Sparkle squeezed her eyes shut, grunting as she pushed against the arm of the sofa. But the cream, L-shaped sectional barely moved an inch. “Nova, you’re not pushing hard enough.”
Her sister sucked her teeth and stopped pushing. “I’m a lot younger than you, Sparkle. What do you expect?”
“You’re only a year younger than me.”
“Exactly! Twelve whole months younger.”
“Fine, whatever . . . just keep pushing.”
The girls managed to slide the couch over seconds before three sharp raps sounded at the door.
“Darn it! The photographer wasn’t supposed to be here for another twenty minutes.” Mother left the bright green backdrop leaning against the wall and walked to the front door. When she pulled it open, she sighed with relief. A woman with fire-engine-red hair, blue eyeshadow, and heavy black eyeliner stepped through and held out her hand. “Hi, I’m Tisha—here to do Sparkle’s makeup.”
Mother shook Tisha’s hand, then smiled over her shoulder. “Sparkle, glam is here!”
“Glam” was Mother’s super-fast way of describing the person responsible for making Sparkle look fabulous on camera. Usually, Mother was the glam squad. Right after setting the scene with one of her handmade backdrops, Mother fixed hair, applied small dabs of makeup, and chose outfits. But today was special, so her mom had decided to hire professionals.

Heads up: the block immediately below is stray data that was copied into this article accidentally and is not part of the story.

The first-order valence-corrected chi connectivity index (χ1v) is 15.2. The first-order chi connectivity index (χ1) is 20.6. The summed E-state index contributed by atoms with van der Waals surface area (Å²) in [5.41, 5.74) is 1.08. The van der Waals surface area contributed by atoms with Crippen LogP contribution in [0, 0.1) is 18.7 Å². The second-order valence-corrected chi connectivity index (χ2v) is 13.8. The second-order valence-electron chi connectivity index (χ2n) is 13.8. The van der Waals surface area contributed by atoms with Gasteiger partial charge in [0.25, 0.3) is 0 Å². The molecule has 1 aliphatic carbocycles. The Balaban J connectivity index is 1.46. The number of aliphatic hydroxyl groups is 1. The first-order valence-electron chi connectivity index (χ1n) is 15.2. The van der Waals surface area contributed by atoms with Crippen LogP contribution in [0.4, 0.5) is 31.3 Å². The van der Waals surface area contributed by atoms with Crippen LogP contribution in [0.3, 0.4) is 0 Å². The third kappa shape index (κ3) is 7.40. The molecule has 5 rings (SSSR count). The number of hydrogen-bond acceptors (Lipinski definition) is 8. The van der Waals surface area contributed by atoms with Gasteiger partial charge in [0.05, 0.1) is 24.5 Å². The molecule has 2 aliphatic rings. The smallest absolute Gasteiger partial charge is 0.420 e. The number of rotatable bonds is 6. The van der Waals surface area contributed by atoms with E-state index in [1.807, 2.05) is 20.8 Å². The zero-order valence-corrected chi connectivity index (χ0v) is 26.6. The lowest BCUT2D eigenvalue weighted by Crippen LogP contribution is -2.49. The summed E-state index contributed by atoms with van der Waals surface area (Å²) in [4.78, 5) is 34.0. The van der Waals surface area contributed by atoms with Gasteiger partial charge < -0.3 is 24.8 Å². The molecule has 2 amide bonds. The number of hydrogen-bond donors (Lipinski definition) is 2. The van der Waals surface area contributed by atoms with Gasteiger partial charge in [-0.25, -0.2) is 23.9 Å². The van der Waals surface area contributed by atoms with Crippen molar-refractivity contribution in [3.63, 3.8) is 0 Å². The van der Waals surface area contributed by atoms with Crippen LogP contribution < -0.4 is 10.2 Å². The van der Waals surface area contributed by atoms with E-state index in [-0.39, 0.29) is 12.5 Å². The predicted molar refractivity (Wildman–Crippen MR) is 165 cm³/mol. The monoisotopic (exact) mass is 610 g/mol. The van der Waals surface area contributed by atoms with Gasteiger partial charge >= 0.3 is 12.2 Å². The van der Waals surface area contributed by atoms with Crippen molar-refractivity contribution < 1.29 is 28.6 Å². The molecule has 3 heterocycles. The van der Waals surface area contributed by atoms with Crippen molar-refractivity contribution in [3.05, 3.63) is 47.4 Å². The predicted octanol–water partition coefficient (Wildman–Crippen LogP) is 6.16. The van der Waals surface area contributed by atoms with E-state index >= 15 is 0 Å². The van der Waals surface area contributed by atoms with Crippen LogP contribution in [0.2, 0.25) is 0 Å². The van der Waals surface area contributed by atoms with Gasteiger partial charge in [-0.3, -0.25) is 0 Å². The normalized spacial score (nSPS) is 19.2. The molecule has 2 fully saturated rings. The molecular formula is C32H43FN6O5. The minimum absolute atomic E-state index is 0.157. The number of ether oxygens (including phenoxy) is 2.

All morning, Sparkle had kept her hair in pin curls under her silk bonnet, so it would fall in perfect spirals during today’s photo shoot. Now that Tisha was here, it was almost time. Sparkle removed her bonnet and pulled on the bobby pins, letting her glossy brown hair drop to her shoulders. But as she walked over to meet the makeup artist, she noticed Nova heading in the opposite direction, to the back door.
“You aren’t staying for the shoot?” Sparkle asked her sister.
Nova’s eyes darted toward the window, where Dad was currently making his way toward the backyard.
“You said you needed me to help with the couch . . .” Nova stepped another inch toward the hall. “And . . . I did . . .”